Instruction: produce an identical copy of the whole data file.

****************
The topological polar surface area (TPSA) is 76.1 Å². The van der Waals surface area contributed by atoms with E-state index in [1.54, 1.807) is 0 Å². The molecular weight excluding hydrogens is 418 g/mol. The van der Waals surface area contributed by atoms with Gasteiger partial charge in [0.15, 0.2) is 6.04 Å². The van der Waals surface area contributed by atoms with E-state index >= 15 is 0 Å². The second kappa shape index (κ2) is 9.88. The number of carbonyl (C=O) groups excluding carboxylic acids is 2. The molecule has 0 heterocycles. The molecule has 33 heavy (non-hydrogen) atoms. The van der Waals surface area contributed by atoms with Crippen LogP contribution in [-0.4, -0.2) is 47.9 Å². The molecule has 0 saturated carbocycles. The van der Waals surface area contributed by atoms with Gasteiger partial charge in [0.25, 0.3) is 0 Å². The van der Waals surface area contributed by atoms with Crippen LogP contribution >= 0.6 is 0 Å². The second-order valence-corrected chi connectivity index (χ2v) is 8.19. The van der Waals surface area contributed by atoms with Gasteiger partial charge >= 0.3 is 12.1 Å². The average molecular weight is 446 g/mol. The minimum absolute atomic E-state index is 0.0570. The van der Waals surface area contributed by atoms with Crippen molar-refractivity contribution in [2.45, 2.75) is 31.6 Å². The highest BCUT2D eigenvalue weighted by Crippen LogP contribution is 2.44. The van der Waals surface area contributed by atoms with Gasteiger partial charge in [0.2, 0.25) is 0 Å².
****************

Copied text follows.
The topological polar surface area (TPSA) is 76.1 Å². The van der Waals surface area contributed by atoms with E-state index in [1.54, 1.807) is 0 Å². The molecular weight excluding hydrogens is 418 g/mol. The van der Waals surface area contributed by atoms with Gasteiger partial charge in [0.15, 0.2) is 6.04 Å². The van der Waals surface area contributed by atoms with E-state index >= 15 is 0 Å². The second kappa shape index (κ2) is 9.88. The number of carbonyl (C=O) groups excluding carboxylic acids is 2. The molecule has 0 heterocycles. The molecule has 33 heavy (non-hydrogen) atoms. The van der Waals surface area contributed by atoms with Crippen LogP contribution in [-0.4, -0.2) is 47.9 Å². The molecule has 0 saturated carbocycles. The van der Waals surface area contributed by atoms with Gasteiger partial charge in [0.25, 0.3) is 0 Å². The van der Waals surface area contributed by atoms with Crippen LogP contribution >= 0.6 is 0 Å². The second-order valence-corrected chi connectivity index (χ2v) is 8.19. The van der Waals surface area contributed by atoms with Gasteiger partial charge >= 0.3 is 12.1 Å². The average molecular weight is 446 g/mol. The minimum absolute atomic E-state index is 0.0570. The van der Waals surface area contributed by atoms with Crippen molar-refractivity contribution in [2.45, 2.75) is 31.6 Å². The highest BCUT2D eigenvalue weighted by Crippen LogP contribution is 2.44. The van der Waals surface area contributed by atoms with Gasteiger partial charge in [0.2, 0.25) is 0 Å².